In Autumn 2015, Faber will publish Original Rockers: A Meditation on the Disappearing Landscape of Record Shops, a new book by author Richard King. Richard King has worked at the heart of the independent music industry for nearly twenty years. He is the co-editor of Loops, an occasional journal of long-form music writing published jointly by Faber and Domino Records and author of How Soon is Now?
Here Lee Brackstone, Faber Creative Director, introduces this new work, followed by an extract from the book.
‘The ‘what should be’ never did exist, but people keep trying to live up to it. There is no ‘what should be,’ there is only ‘what is.’ Lenny Bruce
There was a time, not so long ago, that every town from Norwich to Brighton to Bristol to York and beyond, had its own record shop. In fact, up until perhaps the mid-90s and the short-lived triumph of the cd format, the record shop could be said to perform the same function as a city’s football club. Like Carrow Road or Bootham Crescent, the record shop was a crucible for the hopes, dreams, and more likely fantasies of a fair slice of the community. A place to meet, to express yourself, to test your commitment to a cause, whether that be the lonely plight of your hapless lower-league heroes, or the latest release from Black Flag or Disco Inferno.
Rather like football these days the record shop has lost its place in the community and with it we have lost some unique character from our increasingly homogenised High Streets. Richard King’s Original Rockers recalls the End Times of the record shop in Britain with great humour and an ear for anecdote. It is a story about excitement and discovery and indifference to market forces. A story about living in a landscape constructed of mountains of vinyl in a chaotic shop. And all of this without even the vaguest whiff of nostalgia for ‘what should be’.
Extract from Original Rockers by Richard King
Original Rockers takes its name from an Augustus Pablo dub album compiled of singles recorded between 1972 and 1975, the year Revolver Records, a record shop in Bristol opened. Throughout the shop’s twenty-five year history Original Rockers was the kind of album that would sell within days, sometimes even hours, of being placed in the racks. Although not widely known, it was a record whose reputation spread via word of mouth and stoned late night listening sessions, an exemplar of the type of secret music that was Revolver’s justification for opening its peeling door each morning.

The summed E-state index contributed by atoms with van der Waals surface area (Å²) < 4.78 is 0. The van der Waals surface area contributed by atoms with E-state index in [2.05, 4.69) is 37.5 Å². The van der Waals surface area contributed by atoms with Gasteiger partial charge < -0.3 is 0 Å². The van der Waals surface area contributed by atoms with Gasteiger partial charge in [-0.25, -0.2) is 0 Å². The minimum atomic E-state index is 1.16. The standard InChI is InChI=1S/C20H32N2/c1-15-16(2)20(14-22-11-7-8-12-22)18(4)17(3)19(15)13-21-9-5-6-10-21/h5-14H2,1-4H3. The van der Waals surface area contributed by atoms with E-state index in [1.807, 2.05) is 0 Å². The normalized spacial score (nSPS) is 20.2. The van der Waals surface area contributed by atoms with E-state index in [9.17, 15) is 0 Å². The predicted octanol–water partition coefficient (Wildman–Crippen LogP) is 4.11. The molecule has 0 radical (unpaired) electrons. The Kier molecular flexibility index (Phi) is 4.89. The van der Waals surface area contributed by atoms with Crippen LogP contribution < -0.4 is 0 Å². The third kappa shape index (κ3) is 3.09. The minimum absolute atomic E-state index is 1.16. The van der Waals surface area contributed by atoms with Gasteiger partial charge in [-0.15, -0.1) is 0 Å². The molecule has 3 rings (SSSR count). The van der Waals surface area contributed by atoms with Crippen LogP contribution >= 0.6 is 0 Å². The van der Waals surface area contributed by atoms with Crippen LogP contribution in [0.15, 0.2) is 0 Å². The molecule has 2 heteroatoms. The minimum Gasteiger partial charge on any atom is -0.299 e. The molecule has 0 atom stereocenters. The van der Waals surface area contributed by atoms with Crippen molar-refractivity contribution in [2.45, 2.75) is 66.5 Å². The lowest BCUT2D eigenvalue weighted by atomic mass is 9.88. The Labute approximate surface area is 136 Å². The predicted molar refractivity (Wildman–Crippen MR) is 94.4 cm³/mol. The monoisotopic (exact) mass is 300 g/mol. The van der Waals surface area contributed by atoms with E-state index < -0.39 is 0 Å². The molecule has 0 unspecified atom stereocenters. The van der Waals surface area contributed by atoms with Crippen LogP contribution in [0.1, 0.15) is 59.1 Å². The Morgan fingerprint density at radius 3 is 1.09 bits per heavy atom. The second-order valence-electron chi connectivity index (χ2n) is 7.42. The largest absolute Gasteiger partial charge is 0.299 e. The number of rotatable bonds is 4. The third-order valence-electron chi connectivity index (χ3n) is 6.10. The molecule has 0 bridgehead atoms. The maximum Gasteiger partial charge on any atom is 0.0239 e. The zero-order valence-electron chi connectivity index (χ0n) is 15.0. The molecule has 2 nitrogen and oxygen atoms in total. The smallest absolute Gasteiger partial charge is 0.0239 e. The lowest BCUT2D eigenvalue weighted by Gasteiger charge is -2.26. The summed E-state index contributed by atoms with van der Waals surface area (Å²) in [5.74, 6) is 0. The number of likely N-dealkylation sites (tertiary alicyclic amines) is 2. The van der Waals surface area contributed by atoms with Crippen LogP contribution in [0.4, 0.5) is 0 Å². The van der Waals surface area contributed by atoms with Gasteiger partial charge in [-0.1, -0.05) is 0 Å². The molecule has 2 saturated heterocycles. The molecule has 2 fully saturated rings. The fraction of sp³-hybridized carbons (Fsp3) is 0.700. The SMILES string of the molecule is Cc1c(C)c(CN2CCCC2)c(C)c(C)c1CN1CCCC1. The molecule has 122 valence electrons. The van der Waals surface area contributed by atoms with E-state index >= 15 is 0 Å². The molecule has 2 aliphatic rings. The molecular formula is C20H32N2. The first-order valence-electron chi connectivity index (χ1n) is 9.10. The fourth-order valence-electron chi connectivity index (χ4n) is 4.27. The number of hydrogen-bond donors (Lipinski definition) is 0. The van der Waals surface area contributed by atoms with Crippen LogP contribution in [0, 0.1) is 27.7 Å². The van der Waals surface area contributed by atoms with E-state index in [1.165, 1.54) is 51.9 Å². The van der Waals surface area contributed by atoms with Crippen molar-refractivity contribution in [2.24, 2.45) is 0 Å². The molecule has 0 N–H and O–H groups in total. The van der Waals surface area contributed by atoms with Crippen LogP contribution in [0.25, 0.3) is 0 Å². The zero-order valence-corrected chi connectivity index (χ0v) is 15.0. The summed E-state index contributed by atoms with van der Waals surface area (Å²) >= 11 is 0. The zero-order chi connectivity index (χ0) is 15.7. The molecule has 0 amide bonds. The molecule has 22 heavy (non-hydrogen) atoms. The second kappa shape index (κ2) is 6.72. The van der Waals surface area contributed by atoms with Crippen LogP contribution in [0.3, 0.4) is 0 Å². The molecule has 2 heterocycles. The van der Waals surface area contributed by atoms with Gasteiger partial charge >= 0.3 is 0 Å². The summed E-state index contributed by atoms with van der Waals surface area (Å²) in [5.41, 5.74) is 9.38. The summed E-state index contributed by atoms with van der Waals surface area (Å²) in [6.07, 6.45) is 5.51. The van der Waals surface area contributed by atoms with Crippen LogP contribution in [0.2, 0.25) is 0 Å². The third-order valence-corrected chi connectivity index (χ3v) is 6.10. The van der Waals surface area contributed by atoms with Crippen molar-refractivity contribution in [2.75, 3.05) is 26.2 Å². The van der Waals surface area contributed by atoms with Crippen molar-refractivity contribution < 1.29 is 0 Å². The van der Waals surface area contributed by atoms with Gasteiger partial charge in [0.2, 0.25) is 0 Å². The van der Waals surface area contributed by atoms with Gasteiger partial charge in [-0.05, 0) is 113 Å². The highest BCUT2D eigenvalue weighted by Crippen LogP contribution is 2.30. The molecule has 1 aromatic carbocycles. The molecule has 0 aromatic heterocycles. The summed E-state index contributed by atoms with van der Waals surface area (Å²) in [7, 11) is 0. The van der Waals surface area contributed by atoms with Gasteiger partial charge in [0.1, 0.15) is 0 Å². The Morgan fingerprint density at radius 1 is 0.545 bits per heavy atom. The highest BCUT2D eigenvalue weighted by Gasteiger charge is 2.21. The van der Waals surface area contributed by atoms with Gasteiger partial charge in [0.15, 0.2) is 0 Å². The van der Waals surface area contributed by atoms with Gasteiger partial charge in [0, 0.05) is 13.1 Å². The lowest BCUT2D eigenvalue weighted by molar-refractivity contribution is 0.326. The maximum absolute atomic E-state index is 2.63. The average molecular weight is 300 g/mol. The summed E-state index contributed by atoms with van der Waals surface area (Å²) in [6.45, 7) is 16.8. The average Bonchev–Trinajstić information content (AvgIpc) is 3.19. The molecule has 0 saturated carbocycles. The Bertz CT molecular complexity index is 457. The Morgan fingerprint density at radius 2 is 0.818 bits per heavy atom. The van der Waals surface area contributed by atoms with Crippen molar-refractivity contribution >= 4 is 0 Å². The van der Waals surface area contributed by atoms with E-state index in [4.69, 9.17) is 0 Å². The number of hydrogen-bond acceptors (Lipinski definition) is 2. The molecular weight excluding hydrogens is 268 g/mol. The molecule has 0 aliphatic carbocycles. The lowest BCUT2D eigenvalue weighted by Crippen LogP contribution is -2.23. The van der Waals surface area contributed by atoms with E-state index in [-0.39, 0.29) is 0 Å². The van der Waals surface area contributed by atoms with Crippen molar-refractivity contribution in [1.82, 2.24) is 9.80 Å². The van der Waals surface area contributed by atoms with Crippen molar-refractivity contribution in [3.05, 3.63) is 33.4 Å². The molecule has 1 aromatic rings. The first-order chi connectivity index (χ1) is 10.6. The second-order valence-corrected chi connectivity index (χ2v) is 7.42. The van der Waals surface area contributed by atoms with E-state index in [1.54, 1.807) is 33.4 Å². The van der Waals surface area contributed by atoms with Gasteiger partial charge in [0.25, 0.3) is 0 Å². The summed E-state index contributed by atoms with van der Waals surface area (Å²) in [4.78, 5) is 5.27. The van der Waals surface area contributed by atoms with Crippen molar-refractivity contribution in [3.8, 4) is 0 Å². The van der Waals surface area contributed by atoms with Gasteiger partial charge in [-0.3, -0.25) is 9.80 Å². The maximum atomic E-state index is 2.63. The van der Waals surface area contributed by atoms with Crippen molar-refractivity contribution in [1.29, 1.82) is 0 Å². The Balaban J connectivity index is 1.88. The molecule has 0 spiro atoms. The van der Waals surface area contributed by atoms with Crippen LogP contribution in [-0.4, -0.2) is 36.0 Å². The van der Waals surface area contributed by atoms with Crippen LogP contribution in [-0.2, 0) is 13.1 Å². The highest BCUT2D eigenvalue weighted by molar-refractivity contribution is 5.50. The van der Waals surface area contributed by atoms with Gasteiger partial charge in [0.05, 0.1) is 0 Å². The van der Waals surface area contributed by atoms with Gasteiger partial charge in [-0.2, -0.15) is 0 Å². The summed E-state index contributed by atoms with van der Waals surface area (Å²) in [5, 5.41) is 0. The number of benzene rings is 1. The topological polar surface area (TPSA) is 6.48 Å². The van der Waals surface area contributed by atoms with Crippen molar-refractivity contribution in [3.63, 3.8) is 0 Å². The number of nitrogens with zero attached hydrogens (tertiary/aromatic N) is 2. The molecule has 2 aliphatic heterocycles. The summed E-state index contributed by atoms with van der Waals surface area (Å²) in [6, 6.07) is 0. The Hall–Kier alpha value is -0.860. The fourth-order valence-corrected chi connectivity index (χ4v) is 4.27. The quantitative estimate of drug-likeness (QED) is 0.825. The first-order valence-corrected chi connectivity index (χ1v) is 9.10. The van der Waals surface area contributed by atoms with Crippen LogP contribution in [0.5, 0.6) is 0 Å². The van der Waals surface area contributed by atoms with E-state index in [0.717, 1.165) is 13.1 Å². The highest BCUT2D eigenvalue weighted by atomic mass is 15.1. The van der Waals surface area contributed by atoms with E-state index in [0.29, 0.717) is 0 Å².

To stand inside and loiter in a record shop is to be in a separate habitat, one that feels cloistered, protective and disengaged from any other type of retail activity; an ecology whose ambience can be experienced by degree and by the subtle shifts in mood that are set by whatever music is coming through the shop’s speakers. If a shop is playing a familiar album there are few greater pleasures than settling in to its running order and allowing its well-worn grooves to prompt the head to nod along while flicking through the racks. There is also a thrill in discovery. A previously unheard record coming through the store’s sound system often prompts the question that, despite their studied air of indifference, anyone working behind a record shop counter longs to hear: “Excuse me, what’s this you’re playing?”
There is never a shortage of music to play in a record store. Music from every era, especially some of an era’s most unloved records, sits for years awaiting rediscovery gathering dust on a half-remembered shelf. Barely perceptible changes in taste bring forgotten albums back to life. A decade after its dominance in the recording studio, a gated digital drum machine was the totemic sound of eighties excess and records made around its production values could be found for a pound. Twenty years later some of the more esoteric or flawed albums from the period were no longer considered relics but instead appeared to new generations as talismanic recordings to be appropriated as influences. The greatest record shops are fine-tuned to these processes and are constantly aware of the shifting nuances in demand and popularity before they enter the mainstream. Such moments of precognition occur especially within the kind of music whose natural home is amid piles of unsorted records in the backrooms and improvised shelves of record shops with serious reputations.